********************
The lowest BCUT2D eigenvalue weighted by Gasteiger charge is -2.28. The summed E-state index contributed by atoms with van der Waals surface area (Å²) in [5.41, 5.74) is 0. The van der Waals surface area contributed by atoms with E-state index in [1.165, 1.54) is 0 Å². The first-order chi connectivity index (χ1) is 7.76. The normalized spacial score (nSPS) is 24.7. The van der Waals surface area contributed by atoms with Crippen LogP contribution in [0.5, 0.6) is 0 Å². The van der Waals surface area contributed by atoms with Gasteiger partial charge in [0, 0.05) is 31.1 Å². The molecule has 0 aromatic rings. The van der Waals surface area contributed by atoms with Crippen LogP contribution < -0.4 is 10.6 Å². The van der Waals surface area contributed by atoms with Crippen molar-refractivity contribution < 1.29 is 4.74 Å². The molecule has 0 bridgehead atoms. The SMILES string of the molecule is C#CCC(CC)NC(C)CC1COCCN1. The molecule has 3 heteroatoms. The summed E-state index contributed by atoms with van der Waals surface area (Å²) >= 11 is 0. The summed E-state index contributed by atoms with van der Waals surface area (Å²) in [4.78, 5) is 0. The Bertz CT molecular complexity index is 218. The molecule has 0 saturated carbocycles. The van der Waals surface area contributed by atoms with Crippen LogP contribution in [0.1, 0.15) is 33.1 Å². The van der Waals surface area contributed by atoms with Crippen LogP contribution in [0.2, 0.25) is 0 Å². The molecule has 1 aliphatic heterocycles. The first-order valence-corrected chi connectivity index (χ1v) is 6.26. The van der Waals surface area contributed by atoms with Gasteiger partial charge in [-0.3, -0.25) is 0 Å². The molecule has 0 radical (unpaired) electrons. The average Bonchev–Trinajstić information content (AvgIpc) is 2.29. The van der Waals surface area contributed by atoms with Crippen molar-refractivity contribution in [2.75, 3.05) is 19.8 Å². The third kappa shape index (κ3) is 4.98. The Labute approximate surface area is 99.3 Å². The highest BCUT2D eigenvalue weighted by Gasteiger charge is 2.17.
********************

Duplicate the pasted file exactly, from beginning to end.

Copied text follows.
The lowest BCUT2D eigenvalue weighted by Gasteiger charge is -2.28. The summed E-state index contributed by atoms with van der Waals surface area (Å²) in [5.41, 5.74) is 0. The van der Waals surface area contributed by atoms with E-state index in [1.165, 1.54) is 0 Å². The first-order chi connectivity index (χ1) is 7.76. The normalized spacial score (nSPS) is 24.7. The van der Waals surface area contributed by atoms with Crippen LogP contribution in [0.5, 0.6) is 0 Å². The van der Waals surface area contributed by atoms with Gasteiger partial charge in [0, 0.05) is 31.1 Å². The molecule has 0 aromatic rings. The van der Waals surface area contributed by atoms with Crippen LogP contribution < -0.4 is 10.6 Å². The van der Waals surface area contributed by atoms with Crippen molar-refractivity contribution < 1.29 is 4.74 Å². The molecule has 0 bridgehead atoms. The SMILES string of the molecule is C#CCC(CC)NC(C)CC1COCCN1. The molecule has 3 heteroatoms. The summed E-state index contributed by atoms with van der Waals surface area (Å²) >= 11 is 0. The summed E-state index contributed by atoms with van der Waals surface area (Å²) in [4.78, 5) is 0. The Bertz CT molecular complexity index is 218. The molecule has 0 saturated carbocycles. The van der Waals surface area contributed by atoms with Crippen LogP contribution in [0.1, 0.15) is 33.1 Å². The van der Waals surface area contributed by atoms with Crippen LogP contribution in [0.2, 0.25) is 0 Å². The molecule has 1 aliphatic heterocycles. The first-order valence-corrected chi connectivity index (χ1v) is 6.26. The van der Waals surface area contributed by atoms with Gasteiger partial charge in [-0.3, -0.25) is 0 Å². The molecule has 0 radical (unpaired) electrons. The average Bonchev–Trinajstić information content (AvgIpc) is 2.29. The van der Waals surface area contributed by atoms with Crippen molar-refractivity contribution in [2.75, 3.05) is 19.8 Å². The third kappa shape index (κ3) is 4.98. The Labute approximate surface area is 99.3 Å². The highest BCUT2D eigenvalue weighted by Gasteiger charge is 2.17.